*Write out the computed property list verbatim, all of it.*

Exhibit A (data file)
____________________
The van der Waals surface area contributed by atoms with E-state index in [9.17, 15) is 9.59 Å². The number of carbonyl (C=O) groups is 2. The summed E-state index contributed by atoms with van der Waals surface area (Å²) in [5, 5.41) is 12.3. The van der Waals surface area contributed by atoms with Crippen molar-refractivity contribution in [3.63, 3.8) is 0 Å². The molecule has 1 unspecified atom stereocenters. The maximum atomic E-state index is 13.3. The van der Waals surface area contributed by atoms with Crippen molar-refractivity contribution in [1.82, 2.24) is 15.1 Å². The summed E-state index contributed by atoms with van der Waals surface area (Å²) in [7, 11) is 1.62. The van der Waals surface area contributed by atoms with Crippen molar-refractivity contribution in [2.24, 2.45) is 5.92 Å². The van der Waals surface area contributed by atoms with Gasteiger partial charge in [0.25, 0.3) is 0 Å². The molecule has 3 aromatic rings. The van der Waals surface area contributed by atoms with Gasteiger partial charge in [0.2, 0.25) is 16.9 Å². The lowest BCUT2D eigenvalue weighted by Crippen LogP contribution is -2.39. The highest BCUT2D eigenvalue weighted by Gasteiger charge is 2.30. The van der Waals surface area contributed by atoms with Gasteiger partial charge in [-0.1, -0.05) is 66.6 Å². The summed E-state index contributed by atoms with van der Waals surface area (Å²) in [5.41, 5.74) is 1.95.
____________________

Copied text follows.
The van der Waals surface area contributed by atoms with E-state index in [9.17, 15) is 9.59 Å². The number of carbonyl (C=O) groups is 2. The summed E-state index contributed by atoms with van der Waals surface area (Å²) in [5, 5.41) is 12.3. The van der Waals surface area contributed by atoms with Crippen molar-refractivity contribution in [3.63, 3.8) is 0 Å². The molecule has 1 unspecified atom stereocenters. The maximum atomic E-state index is 13.3. The van der Waals surface area contributed by atoms with Crippen molar-refractivity contribution in [1.82, 2.24) is 15.1 Å². The summed E-state index contributed by atoms with van der Waals surface area (Å²) in [7, 11) is 1.62. The van der Waals surface area contributed by atoms with Crippen molar-refractivity contribution in [2.24, 2.45) is 5.92 Å². The van der Waals surface area contributed by atoms with Gasteiger partial charge in [0.25, 0.3) is 0 Å². The molecule has 3 aromatic rings. The van der Waals surface area contributed by atoms with Gasteiger partial charge in [0.2, 0.25) is 16.9 Å². The lowest BCUT2D eigenvalue weighted by Crippen LogP contribution is -2.39. The highest BCUT2D eigenvalue weighted by Gasteiger charge is 2.30. The van der Waals surface area contributed by atoms with Gasteiger partial charge in [-0.1, -0.05) is 66.6 Å². The summed E-state index contributed by atoms with van der Waals surface area (Å²) in [5.41, 5.74) is 1.95.